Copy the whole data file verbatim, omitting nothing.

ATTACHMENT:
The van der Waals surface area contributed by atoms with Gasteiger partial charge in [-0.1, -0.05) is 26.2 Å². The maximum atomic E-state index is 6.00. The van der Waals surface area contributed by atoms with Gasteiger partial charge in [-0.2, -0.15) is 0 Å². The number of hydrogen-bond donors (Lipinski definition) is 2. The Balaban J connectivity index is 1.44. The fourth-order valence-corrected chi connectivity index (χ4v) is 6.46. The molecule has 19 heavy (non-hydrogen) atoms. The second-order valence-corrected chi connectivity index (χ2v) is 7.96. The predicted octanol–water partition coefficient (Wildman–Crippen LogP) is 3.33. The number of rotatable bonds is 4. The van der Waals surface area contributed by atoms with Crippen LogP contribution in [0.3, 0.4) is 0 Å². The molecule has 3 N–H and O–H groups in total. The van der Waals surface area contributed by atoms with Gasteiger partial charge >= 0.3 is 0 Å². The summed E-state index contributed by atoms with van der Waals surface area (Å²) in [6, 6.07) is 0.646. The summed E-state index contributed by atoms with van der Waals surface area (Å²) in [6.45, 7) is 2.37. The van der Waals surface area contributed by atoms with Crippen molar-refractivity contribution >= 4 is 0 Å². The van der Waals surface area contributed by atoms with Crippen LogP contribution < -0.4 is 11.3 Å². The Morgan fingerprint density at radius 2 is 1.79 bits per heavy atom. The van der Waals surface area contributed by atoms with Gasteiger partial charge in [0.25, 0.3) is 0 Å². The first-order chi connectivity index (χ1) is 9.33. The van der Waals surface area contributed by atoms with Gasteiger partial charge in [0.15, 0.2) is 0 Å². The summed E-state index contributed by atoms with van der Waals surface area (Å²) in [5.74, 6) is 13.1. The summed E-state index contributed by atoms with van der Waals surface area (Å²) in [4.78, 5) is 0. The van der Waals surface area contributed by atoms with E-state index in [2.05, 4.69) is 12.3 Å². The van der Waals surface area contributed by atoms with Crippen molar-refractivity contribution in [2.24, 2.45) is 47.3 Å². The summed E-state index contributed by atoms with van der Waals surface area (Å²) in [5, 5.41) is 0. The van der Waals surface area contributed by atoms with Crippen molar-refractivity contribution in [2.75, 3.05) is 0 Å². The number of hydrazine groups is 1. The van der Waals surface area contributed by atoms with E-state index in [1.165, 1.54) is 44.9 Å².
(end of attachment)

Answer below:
The van der Waals surface area contributed by atoms with Gasteiger partial charge in [-0.1, -0.05) is 26.2 Å². The maximum atomic E-state index is 6.00. The van der Waals surface area contributed by atoms with Gasteiger partial charge in [-0.2, -0.15) is 0 Å². The number of hydrogen-bond donors (Lipinski definition) is 2. The Balaban J connectivity index is 1.44. The fourth-order valence-corrected chi connectivity index (χ4v) is 6.46. The molecule has 19 heavy (non-hydrogen) atoms. The second-order valence-corrected chi connectivity index (χ2v) is 7.96. The predicted octanol–water partition coefficient (Wildman–Crippen LogP) is 3.33. The number of rotatable bonds is 4. The van der Waals surface area contributed by atoms with Crippen LogP contribution in [0.3, 0.4) is 0 Å². The molecule has 3 N–H and O–H groups in total. The van der Waals surface area contributed by atoms with Gasteiger partial charge >= 0.3 is 0 Å². The summed E-state index contributed by atoms with van der Waals surface area (Å²) in [6, 6.07) is 0.646. The summed E-state index contributed by atoms with van der Waals surface area (Å²) in [6.45, 7) is 2.37. The van der Waals surface area contributed by atoms with Crippen molar-refractivity contribution >= 4 is 0 Å². The van der Waals surface area contributed by atoms with Crippen LogP contribution < -0.4 is 11.3 Å². The Morgan fingerprint density at radius 2 is 1.79 bits per heavy atom. The van der Waals surface area contributed by atoms with Gasteiger partial charge in [0.25, 0.3) is 0 Å². The first-order chi connectivity index (χ1) is 9.33. The van der Waals surface area contributed by atoms with Gasteiger partial charge in [0.15, 0.2) is 0 Å². The summed E-state index contributed by atoms with van der Waals surface area (Å²) in [5.74, 6) is 13.1. The summed E-state index contributed by atoms with van der Waals surface area (Å²) in [4.78, 5) is 0. The van der Waals surface area contributed by atoms with E-state index in [2.05, 4.69) is 12.3 Å². The van der Waals surface area contributed by atoms with Crippen molar-refractivity contribution in [2.24, 2.45) is 47.3 Å². The summed E-state index contributed by atoms with van der Waals surface area (Å²) in [5, 5.41) is 0. The van der Waals surface area contributed by atoms with Crippen molar-refractivity contribution in [2.75, 3.05) is 0 Å². The number of hydrazine groups is 1. The van der Waals surface area contributed by atoms with E-state index in [1.165, 1.54) is 44.9 Å².